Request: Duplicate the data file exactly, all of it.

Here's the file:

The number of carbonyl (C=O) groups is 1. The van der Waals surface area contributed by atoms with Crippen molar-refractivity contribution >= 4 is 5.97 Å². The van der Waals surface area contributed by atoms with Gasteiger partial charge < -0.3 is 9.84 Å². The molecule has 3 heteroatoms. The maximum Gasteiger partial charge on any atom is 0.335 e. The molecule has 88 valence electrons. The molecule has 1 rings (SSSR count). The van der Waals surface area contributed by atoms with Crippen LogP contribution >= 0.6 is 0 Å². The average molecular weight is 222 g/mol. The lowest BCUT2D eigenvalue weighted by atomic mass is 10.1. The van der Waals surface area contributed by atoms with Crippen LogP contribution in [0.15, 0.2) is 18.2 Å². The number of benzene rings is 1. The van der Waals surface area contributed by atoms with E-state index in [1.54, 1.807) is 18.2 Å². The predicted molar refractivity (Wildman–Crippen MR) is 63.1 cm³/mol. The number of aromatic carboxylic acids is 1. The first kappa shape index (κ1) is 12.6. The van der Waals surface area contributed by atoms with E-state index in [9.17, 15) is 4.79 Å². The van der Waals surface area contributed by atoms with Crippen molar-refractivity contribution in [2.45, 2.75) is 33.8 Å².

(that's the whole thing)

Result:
The number of carbonyl (C=O) groups is 1. The van der Waals surface area contributed by atoms with Crippen molar-refractivity contribution >= 4 is 5.97 Å². The van der Waals surface area contributed by atoms with Gasteiger partial charge < -0.3 is 9.84 Å². The molecule has 3 heteroatoms. The maximum Gasteiger partial charge on any atom is 0.335 e. The molecule has 88 valence electrons. The molecule has 1 rings (SSSR count). The van der Waals surface area contributed by atoms with Crippen LogP contribution >= 0.6 is 0 Å². The average molecular weight is 222 g/mol. The lowest BCUT2D eigenvalue weighted by atomic mass is 10.1. The van der Waals surface area contributed by atoms with Crippen LogP contribution in [0.15, 0.2) is 18.2 Å². The number of benzene rings is 1. The van der Waals surface area contributed by atoms with E-state index in [1.54, 1.807) is 18.2 Å². The predicted molar refractivity (Wildman–Crippen MR) is 63.1 cm³/mol. The number of aromatic carboxylic acids is 1. The first kappa shape index (κ1) is 12.6. The van der Waals surface area contributed by atoms with E-state index in [9.17, 15) is 4.79 Å². The van der Waals surface area contributed by atoms with Crippen molar-refractivity contribution in [2.45, 2.75) is 33.8 Å².